Investors always want to measure the returns various investments have achieved in the past, but often have different ways of doing so. One frequent difference is with regard to the time period used. An annualized return figures the investment's average annual return, while the absolute return measures the overall return for the entire time period you've held the investment.
The absolute return is measured by subtracting the investment amount from the sales price of the investment. If you still hold the investment, you use the current market value rather than the sales price. For example, say you paid $2,000 for a stock and it's now worth $2,200. Your absolute return is $200. The absolute return differs from a relative return because it is measured in pure profit or loss, whereas a relative return measures the return against a benchmark, such as the S&P 500, that the fund is trying to beat.
Absolute Return Percentage
If you leave the absolute return as a raw number, it's hard to tell how well the investment actually did. For example, if someones tells you "I made $200 on my investment!" you wouldn't know whether they doubled their initial investment of $200, which would be impressive, or they actually invested $20,000 just to make $200, which would be, well, less than awe-inspiring. So, to account for the size of the investment, the absolute return can be converted to a percentage by dividing the return by the investment and multiplying by 100. For example, if you have a $200 return on a $2,000 investment, divide $200 by $2,000 to get 0.1, or a 10 percent return.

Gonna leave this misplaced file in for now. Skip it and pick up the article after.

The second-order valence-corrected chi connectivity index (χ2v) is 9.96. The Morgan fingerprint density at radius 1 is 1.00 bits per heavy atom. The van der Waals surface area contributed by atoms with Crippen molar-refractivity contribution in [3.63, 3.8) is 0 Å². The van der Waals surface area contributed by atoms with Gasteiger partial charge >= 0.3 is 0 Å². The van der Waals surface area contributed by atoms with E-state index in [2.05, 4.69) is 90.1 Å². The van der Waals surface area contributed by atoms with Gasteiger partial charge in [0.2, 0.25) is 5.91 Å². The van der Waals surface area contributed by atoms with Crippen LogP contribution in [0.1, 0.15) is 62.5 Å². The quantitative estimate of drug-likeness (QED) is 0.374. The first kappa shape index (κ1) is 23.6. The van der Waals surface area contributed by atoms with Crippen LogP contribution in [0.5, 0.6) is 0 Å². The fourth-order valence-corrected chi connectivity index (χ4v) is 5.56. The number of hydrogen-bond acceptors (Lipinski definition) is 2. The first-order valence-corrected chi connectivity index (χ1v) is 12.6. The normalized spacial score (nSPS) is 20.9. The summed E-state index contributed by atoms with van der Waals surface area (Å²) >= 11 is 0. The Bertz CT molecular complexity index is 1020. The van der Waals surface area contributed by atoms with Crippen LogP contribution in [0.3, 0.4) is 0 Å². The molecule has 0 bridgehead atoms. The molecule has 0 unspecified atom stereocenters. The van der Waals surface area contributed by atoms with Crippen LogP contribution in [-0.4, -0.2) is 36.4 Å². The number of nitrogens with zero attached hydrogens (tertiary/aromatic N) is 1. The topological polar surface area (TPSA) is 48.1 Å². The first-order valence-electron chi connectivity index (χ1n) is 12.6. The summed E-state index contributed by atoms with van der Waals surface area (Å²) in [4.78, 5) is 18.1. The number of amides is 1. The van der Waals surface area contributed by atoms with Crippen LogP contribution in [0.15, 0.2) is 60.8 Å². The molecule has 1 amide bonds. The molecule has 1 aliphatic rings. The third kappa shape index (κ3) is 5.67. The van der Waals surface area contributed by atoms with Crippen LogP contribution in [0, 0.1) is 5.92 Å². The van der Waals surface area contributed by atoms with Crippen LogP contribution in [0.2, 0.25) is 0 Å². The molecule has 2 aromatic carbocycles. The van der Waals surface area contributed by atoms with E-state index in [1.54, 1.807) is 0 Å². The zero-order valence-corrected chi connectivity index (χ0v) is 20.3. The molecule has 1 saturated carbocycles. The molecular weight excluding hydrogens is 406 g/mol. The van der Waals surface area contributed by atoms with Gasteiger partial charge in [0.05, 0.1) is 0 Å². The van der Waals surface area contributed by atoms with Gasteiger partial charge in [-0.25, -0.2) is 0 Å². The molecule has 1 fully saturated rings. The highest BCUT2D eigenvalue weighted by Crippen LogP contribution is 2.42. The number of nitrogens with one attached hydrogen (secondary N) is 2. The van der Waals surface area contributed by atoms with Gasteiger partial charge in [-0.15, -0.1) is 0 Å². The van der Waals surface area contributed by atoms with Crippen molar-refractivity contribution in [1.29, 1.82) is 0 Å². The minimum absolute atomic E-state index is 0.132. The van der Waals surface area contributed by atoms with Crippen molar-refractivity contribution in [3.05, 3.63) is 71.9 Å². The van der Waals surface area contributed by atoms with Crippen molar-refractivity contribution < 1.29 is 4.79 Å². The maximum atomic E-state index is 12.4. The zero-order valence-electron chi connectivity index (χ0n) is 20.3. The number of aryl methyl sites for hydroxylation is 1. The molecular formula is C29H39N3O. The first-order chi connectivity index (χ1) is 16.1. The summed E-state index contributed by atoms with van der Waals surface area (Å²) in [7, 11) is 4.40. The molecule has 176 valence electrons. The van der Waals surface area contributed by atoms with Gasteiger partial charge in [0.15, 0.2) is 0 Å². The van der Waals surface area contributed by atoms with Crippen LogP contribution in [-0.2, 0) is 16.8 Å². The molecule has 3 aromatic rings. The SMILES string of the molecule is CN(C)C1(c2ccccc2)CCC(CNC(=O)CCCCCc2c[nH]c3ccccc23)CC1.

The annualized return gives an investment's average yearly return over a specified period of time. That way, you're comparing apples and apples -- you don't have to wonder whether the investment took 2 years or 20 years to make the money. To figure the raw annualized return, divide the absolute return by the number of years you held the investment. For example, if it took two years to make a $200 return, the annualized return is $100.
Annualized Return Percentage
Calculating the annualized return percentage requires some more complicated math because of the effects of interest compounding -- you can't just divide the percentage return by the number of years. Instead, first add 1 to the return expressed as a decimal. Next, raise the result to the power of 1 divided by the number of years. Last, subtract 1 from the result. For example, say you have a 10 percent return -- or 0.1 -- over two years. Add 1 to 0.1 to get 1.1. Then raise 1.1 to the 1/2 power to get 1.0488. Last, subtract 1 to find the annualized return percentage is 0.0488, or about 4.88 percent.
Mark Kennan is a writer based in the Kansas City area, specializing in personal finance and business topics. He has been writing since 2009 and has been published by "Quicken," "TurboTax," and "The Motley Fool."